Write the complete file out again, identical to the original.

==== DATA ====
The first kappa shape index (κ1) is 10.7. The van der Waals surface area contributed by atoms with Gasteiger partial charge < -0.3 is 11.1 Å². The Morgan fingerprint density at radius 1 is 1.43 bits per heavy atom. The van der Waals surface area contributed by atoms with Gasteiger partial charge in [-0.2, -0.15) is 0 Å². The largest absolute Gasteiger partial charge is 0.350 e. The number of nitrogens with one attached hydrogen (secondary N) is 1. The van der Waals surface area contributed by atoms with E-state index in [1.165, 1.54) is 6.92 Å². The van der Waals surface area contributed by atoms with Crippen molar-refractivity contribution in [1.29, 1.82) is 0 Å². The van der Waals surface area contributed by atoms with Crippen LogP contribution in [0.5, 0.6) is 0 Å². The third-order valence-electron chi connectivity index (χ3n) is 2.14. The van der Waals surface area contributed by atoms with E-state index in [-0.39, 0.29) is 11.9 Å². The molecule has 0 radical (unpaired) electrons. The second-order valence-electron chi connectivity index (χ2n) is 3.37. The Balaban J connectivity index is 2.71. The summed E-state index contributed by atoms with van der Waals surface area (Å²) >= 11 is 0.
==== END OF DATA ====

The first kappa shape index (κ1) is 10.7. The van der Waals surface area contributed by atoms with Gasteiger partial charge < -0.3 is 11.1 Å². The Morgan fingerprint density at radius 1 is 1.43 bits per heavy atom. The van der Waals surface area contributed by atoms with Gasteiger partial charge in [-0.2, -0.15) is 0 Å². The largest absolute Gasteiger partial charge is 0.350 e. The number of nitrogens with one attached hydrogen (secondary N) is 1. The van der Waals surface area contributed by atoms with E-state index in [1.165, 1.54) is 6.92 Å². The van der Waals surface area contributed by atoms with Crippen molar-refractivity contribution in [1.29, 1.82) is 0 Å². The van der Waals surface area contributed by atoms with Crippen LogP contribution in [0.5, 0.6) is 0 Å². The third-order valence-electron chi connectivity index (χ3n) is 2.14. The van der Waals surface area contributed by atoms with E-state index in [-0.39, 0.29) is 11.9 Å². The molecule has 0 radical (unpaired) electrons. The second-order valence-electron chi connectivity index (χ2n) is 3.37. The Balaban J connectivity index is 2.71. The summed E-state index contributed by atoms with van der Waals surface area (Å²) >= 11 is 0.